In order to begin to have an in-depth conversation about technology and international politics, I feel it’s necessary to say a few words about the connection (or lack of connection) between technological progress and political liberalism. It should, I hope, go without saying that the two aren’t necessarily connected. In the 20th century, Hitler’s Germany remained one of the preeminent mechanical and chemical engineering powers of the 20th century. It nearly produced a nuclear bomb. Stalin’s Soviet Union created one of the most sophisticated international spying and, if you like, patent-stealing or IP theft operations in human history when it managed not only to steal design secrets about the American atomic bomb, but also replicate that design to spearhead its own nuclear bomb program. While the USSR created a Eurasia filled with bad architecture, worse environmental planning, and poor health care and medical technologies, its rocketry, biological engineering, and chemical engineering programs – to say nothing of a world-leading and underrated capacity in math and physics – were world-beating.
These above thoughts might seem disconnected to the overall point of technology and political liberalism. We wouldn’t associate, say, the Soviet biological weapons program, or even Soviet computer science, with political progress, mostly because the former was designed to kill people, not necessarily to bring them together. But with the rise to preeminence of the Internet in the last 20 years – which has largely served to connect people with information in ways uncommon in the 20th century – many commentators in the West began to associate technology itself, or at least information technology, with the rise of political liberalism. Emboldened by the experience of chat rooms, Facebook, and Twitter, which seemed to connect so many people in so many different places, an idea of technology as inevitably bringing people together in an open, democratic conversation took hold. Less attention was paid to how companies like Facebook guard user data, or how people’s Facebook activity was frequently used as ammunition against them in the private marketplace.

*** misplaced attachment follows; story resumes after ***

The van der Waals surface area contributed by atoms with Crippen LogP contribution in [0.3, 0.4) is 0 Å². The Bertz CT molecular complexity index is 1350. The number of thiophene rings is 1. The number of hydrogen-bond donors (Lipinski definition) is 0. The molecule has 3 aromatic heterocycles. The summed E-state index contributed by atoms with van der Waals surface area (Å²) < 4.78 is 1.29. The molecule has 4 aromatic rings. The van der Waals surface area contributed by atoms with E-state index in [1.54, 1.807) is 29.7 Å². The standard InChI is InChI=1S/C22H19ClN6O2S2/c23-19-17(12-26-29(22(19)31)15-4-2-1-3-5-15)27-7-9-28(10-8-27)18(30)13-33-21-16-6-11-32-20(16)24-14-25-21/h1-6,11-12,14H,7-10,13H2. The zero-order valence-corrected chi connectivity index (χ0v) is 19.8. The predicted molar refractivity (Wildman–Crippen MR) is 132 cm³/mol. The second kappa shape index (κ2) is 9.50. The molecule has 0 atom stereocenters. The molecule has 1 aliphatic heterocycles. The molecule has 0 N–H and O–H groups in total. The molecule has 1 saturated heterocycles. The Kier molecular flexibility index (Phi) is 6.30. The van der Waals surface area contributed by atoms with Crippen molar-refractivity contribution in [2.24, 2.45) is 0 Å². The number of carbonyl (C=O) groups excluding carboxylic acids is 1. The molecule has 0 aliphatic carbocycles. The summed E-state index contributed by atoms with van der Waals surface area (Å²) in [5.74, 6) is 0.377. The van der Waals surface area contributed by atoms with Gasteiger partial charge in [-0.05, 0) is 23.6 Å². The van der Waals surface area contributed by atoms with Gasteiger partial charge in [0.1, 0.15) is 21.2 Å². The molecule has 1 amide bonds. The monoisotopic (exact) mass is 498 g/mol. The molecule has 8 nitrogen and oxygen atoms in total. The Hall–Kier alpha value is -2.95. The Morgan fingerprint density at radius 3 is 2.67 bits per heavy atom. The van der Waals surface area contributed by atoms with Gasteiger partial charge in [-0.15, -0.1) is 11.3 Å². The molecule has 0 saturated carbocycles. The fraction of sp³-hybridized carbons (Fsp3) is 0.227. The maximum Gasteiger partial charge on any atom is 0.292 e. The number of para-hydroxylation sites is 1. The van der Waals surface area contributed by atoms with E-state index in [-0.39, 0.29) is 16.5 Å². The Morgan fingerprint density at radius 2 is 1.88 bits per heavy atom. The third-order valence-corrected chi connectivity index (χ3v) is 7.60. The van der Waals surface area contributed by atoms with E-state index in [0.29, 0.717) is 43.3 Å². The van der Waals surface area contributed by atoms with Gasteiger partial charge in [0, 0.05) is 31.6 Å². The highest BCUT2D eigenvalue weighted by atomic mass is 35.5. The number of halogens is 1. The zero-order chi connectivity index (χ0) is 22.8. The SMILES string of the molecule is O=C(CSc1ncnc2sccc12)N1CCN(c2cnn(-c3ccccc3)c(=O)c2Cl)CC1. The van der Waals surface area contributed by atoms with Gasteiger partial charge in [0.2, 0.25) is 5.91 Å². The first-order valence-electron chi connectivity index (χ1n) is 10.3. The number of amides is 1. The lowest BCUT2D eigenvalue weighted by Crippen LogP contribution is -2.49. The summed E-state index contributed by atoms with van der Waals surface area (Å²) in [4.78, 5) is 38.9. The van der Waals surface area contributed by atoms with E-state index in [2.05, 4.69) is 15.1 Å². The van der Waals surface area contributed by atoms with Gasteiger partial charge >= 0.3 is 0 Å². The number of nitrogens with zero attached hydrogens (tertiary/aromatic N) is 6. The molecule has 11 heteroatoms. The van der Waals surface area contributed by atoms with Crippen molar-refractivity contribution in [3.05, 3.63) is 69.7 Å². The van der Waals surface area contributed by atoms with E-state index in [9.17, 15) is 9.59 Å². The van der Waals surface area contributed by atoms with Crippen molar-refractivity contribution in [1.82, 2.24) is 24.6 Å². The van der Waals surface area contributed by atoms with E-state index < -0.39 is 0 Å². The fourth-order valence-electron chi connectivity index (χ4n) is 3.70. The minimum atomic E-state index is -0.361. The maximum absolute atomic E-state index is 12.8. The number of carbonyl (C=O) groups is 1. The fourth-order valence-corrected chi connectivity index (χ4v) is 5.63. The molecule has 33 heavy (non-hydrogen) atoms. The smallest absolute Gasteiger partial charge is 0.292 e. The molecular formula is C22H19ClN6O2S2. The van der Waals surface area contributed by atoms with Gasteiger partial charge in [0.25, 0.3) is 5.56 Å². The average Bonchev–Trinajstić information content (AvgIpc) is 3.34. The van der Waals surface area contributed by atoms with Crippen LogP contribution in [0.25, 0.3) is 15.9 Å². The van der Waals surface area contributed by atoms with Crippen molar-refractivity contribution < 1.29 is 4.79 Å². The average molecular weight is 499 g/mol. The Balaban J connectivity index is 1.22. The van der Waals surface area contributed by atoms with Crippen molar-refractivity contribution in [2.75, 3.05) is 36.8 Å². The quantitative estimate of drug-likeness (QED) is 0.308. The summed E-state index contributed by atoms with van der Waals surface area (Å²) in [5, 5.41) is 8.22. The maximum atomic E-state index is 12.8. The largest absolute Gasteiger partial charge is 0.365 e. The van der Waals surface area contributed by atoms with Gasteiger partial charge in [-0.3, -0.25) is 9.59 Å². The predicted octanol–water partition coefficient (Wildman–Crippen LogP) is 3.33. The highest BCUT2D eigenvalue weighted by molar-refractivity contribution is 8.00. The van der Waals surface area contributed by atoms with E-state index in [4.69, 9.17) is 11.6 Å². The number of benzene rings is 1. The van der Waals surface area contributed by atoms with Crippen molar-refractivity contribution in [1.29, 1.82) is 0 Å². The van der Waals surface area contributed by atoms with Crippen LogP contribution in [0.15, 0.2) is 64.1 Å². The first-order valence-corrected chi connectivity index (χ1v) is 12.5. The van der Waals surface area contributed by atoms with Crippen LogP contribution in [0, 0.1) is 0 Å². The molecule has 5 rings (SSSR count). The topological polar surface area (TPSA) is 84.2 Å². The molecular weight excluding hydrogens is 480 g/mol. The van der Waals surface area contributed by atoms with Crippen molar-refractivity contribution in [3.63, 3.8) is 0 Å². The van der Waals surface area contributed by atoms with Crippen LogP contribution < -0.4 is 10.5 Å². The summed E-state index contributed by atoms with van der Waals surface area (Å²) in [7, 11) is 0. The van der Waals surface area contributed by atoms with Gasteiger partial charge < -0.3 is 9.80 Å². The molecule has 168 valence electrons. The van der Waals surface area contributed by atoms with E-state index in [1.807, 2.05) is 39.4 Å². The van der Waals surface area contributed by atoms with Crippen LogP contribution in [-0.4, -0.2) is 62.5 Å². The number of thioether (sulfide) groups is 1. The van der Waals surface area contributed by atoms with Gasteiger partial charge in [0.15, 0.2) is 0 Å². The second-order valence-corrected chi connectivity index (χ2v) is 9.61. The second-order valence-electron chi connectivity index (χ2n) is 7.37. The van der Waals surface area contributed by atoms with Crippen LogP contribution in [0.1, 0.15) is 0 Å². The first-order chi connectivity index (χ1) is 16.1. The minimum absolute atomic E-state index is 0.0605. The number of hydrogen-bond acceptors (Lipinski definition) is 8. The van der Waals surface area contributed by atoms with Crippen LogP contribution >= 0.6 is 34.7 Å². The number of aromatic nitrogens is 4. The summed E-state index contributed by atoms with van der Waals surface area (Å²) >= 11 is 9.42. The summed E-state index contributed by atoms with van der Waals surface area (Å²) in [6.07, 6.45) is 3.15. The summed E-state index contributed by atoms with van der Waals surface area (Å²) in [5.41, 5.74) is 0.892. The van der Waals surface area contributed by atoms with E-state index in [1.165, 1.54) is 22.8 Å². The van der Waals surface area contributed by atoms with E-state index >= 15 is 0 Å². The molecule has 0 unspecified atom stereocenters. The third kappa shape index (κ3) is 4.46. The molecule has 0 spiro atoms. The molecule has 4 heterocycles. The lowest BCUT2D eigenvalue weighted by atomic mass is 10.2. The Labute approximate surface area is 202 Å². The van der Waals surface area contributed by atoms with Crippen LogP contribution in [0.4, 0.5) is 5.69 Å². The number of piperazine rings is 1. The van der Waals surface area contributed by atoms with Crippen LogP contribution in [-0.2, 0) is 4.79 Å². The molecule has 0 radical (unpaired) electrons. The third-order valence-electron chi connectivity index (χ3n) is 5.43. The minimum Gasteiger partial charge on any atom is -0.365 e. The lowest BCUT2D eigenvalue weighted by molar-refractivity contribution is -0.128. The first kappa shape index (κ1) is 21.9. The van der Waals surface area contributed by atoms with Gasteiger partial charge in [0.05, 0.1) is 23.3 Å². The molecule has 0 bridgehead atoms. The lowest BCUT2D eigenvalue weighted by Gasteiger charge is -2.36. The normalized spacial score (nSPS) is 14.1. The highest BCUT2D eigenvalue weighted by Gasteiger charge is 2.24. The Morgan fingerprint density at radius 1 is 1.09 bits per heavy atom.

One serendipity in these developments was that real technological great leaps forward were made at precisely the same time that newspaper and other traditional media outlets began to decline. Indeed, the two patterns were linked as advertising giants like Google drew revenues away from newspapers. The median age of newspaper readers went up, too. These two processes put more pressure on editorial boards at major outlets, always in hunt of younger readerships to hook in for life, to highlight stories on technology. If there was a way to inject young, hip, technology into stories about foreign wars or revolutions, even better. Making technology the focus of the story could be good business, sense, too: no need to send someone to Tehran, Baghdad, or Kabul with a translator to find stories if the story itself is about trending Twitter topics, just as easily researched from a desk of a major newspaper company. The need to boost young readers, lower overhead, and make the newspaper product seem relevant all coincided. This, I would submit, also partly explains the surfeit of attention given to authors like Cohen and Morozov, who, for all of their virtues, position themselves more as intellectuals writing about the effect of technology in foreign countries rather than claiming the “Humanists in Foxholes” narrative I have written about earlier. Figures like these – who wrote from think tanks in DC and NYC rather than from the slums of Karachi like Nicholas Schmidle, a journalist whose work embodies a different, for me more admirable ethos – became media darlings.